Annual Short Read Workshop!

June 16, 2017

For several years we have run an annual short read analysis workshop.  This year the Workshop runs July 10-July 21.  Please register now if interested in attending!

The goal of this workshop is to teach the fundamental computational skills necessary for many short read sequencing analyses. In the first five days of this course participants will learn basic Unix/Linux, how to use large compute servers, sequencing read quality control, and read mapping. In the second week we will cover the basic fundamentals of commonly used genomic short read sequencing approaches including basic pipelines for genome re-sequencing, ChIP-Seq and differential expression for RNA-Seq. Our goal is to provide the basic skills necessary for participants to be enabled to learn how to analyze their own data after the course (though some self-study after the course will be necessary).

The format of this course is reverse classroom. Attendees will be asked to watch video lectures outside of class. During classroom time (9am to noon daily) attendees will be working through example analysis. In addition, each day we will provide attendees with homework activities that they will need to complete before the next day’s classroom time. Help sessions will be available each afternoon.


May 2017 Graduates

May 25, 2017

We congratulate Dr. Joey Azofeifa (CS) and Dr. Amber Scott (MCDB), who both successfully defended their theses this spring.    For Dr Azofeifa’s thesis, he developed a number of algorithms for GRO-seq analysis.   Dr. Scott was focused on the impact of polyploidy on adaptation.

We also want to acknowledge another doctoral graduate, Dr. Shweta Bhandare, whose thesis project focused on unsupervised learning approaches to RNA binding proteins.

Time to Publication

May 1, 2017

One of the truly frustrating aspects of publishing is the high variability in publication times.  Specifically I’m in reference to the time between the paper acceptance and when it shows up in print (and thereby has an official citation).   Pre-publications online have at least made papers accessible far in advance of the official publication, which is good.  But once the official (on paper) versions arrive, one is faced with the problem of updating websites, CVs, and other sources on the paper.

When these lag times are highly variable between journals (and culturally the lag times that are deemed “acceptable” are highly variable between fields), it gives rise to this unfortunately phenomena of papers being published out of sync with the temporal order of the work.  In other words, a paper on earlier work comes out AFTER a paper on more recent work.   This makes it hard to convey to people the progress of a project, to have new students follow the progression of a project, and to explain what the current status of some ongoing project *really* is.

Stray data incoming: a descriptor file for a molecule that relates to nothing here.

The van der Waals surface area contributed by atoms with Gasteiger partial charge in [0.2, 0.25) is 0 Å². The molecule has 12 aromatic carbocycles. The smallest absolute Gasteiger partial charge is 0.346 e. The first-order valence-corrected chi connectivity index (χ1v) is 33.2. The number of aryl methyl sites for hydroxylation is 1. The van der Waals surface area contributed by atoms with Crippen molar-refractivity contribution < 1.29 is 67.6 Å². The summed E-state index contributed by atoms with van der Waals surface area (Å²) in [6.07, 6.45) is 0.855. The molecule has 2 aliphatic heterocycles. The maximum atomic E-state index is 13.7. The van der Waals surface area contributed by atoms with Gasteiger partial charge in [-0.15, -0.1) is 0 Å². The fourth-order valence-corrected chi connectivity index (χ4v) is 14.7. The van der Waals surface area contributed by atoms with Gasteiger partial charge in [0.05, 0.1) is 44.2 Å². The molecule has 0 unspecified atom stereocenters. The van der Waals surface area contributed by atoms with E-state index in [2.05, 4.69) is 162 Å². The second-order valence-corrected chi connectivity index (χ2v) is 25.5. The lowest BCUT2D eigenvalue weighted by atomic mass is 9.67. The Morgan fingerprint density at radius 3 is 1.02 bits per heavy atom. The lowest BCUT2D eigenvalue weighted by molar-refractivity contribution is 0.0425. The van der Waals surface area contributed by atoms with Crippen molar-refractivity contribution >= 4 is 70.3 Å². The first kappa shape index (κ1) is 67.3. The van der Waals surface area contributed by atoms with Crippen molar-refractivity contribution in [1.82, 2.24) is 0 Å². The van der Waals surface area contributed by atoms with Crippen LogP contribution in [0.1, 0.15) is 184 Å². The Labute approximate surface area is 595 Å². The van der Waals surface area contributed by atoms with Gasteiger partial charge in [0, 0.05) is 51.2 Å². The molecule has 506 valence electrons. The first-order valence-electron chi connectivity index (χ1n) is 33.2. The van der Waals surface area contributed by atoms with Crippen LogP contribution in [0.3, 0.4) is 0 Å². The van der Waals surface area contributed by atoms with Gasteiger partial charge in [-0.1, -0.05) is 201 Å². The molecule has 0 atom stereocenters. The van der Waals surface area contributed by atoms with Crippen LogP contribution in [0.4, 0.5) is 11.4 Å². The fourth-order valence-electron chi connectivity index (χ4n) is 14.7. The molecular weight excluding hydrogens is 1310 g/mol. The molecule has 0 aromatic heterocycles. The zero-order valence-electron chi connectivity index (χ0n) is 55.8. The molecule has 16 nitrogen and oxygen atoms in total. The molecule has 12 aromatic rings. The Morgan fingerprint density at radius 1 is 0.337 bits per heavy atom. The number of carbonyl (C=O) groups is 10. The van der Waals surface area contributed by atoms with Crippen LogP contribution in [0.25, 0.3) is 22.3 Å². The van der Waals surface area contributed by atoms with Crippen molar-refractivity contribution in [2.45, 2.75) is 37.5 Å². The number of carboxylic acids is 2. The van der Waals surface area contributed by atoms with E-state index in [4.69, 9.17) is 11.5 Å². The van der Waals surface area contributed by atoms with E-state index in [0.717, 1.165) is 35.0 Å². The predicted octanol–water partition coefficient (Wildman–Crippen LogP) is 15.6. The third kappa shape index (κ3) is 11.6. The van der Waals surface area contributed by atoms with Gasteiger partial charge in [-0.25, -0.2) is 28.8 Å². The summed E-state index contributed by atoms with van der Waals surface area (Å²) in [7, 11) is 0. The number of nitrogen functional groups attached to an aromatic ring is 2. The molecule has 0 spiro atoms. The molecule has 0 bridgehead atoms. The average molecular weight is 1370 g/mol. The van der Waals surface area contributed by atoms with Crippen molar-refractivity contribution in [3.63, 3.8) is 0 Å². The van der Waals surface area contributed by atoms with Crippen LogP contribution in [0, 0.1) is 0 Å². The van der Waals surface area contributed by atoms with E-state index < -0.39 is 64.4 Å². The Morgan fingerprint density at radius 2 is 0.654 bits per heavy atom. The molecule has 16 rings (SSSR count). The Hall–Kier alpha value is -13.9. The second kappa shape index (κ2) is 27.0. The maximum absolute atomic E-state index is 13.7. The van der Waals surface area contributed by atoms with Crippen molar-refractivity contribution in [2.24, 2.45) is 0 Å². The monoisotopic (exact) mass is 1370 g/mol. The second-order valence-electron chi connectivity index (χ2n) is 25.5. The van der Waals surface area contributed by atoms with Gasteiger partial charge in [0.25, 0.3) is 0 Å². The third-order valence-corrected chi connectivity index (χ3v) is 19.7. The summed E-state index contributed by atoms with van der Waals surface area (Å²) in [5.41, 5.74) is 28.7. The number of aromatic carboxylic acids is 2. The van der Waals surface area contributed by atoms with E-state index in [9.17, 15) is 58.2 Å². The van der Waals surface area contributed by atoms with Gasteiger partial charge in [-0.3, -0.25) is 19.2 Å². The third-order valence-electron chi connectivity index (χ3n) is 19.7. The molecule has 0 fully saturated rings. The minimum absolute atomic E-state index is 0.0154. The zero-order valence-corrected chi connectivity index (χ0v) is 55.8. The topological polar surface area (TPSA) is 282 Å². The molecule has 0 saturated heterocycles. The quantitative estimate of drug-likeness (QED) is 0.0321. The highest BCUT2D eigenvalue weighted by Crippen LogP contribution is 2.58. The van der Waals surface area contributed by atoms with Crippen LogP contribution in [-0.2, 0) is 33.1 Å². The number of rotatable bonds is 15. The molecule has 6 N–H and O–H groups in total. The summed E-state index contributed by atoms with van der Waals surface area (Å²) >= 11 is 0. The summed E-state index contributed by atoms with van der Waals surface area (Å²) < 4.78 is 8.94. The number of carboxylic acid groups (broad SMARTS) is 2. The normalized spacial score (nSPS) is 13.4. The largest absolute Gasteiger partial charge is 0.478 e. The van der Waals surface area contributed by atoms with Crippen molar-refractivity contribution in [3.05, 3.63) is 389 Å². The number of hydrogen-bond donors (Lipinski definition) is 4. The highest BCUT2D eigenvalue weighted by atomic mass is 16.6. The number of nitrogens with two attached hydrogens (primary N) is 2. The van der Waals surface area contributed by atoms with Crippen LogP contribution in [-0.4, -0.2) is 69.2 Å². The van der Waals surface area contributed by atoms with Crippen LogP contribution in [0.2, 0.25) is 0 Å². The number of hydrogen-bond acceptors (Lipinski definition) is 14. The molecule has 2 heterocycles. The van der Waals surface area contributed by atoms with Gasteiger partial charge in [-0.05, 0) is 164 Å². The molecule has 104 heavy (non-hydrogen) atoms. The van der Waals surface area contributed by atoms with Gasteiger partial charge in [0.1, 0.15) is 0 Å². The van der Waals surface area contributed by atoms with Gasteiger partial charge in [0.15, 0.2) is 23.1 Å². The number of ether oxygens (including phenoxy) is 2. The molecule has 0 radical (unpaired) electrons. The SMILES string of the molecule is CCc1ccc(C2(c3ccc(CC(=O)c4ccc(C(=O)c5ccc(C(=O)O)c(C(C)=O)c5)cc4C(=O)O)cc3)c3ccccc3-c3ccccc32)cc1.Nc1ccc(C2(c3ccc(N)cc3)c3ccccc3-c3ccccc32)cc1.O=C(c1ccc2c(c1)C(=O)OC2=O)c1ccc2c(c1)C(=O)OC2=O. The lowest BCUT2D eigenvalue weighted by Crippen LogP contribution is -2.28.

Take for example our work on nascent transcription analysis.    Temporally we published FStitich at the BCB conference in (Sept) 2014 .   As is not uncommon with some bioinformatics conferences, our submission was selected to be included into an accompanying journal article — with the condition that the journal article include 20% more material.  We submitted this extended version in Dec. 2014.   It was a slow review process as despite only minor revision, it wasn’t accepted for publication until Jan 2016.  It has yet to appear in the print version, so will likely have a 2017 (or heaven forbid, 2018) publication date.

Meanwhile we have been working in the background on a separate, more mathematical representation of nascent transcription.  The first paper on this work was drafted in 2014, but took a while to finish (our own fault), spent some time in review (again with comparably few revisions necessary), was accepted for publication in May 2016 (Lladser et. al.) but didn’t appear in print until Jan 2017.  During this process, we developed a separate (but related) model with a number of advantages (particular for human/mouse data) over our J. Math Bio model (which is, however, better for Drosophila data).   We submitted this paper to Bioinformatics in May 2016 — the same month the Lladser paper was accepted.   Bioinformatics is a comparably very fast journal.  The paper was accepted by August and appeared in print in Jan 2017, effectively making the two papers contemporaneous.   Even though the work is very much sequential.

More publications this year!

April 20, 2017

Two more papers out in the last month!

  1. Work on RNA binding protein discrimination: S. Bhandare, D.S. Goldberg, and R.D. Dowell. PLoS ONE 12(3):e0174052 (2017).
  2. A kinase independent role for CDK19: K. Audrey Audetat, Matthew D. Galbraith, Aaron T. Odell, Thomas Lee, Ahwan Pandey, Joaquin M. Espinosa, Robin D. Dowell and Dylan J. Taatjes. Molecular and Cellular Biology early release: doi:10.1128/MCB.00626-16

Starting the new year off right …

March 6, 2017

Well, we’re happy to announce:

  1. The Lladser paper is now in print:  M.E. Lladser, J.G. Azofeifa, M.A. Allen, R.D. Dowell. Journal of Mathematical Biology 74:77 (2017).
  2. The Tfit paper — describing our mixture model for nascent transcription data is now in print: J.G. Azofeifa and R.D. Dowell. Bioinformatics 33(2):227-234 (2017).
  3. A recently accepted paper on calculating heritability from high throughput sequencing data is now out:  P. Rudra, W. J. Shi, B. Vestal, P.H. Russell, A. Odell, R.D. Dowell, R.A. Radcliffe, L.M. Saba and K. Kechris. BMC Bioinformatics 18:143 (2017).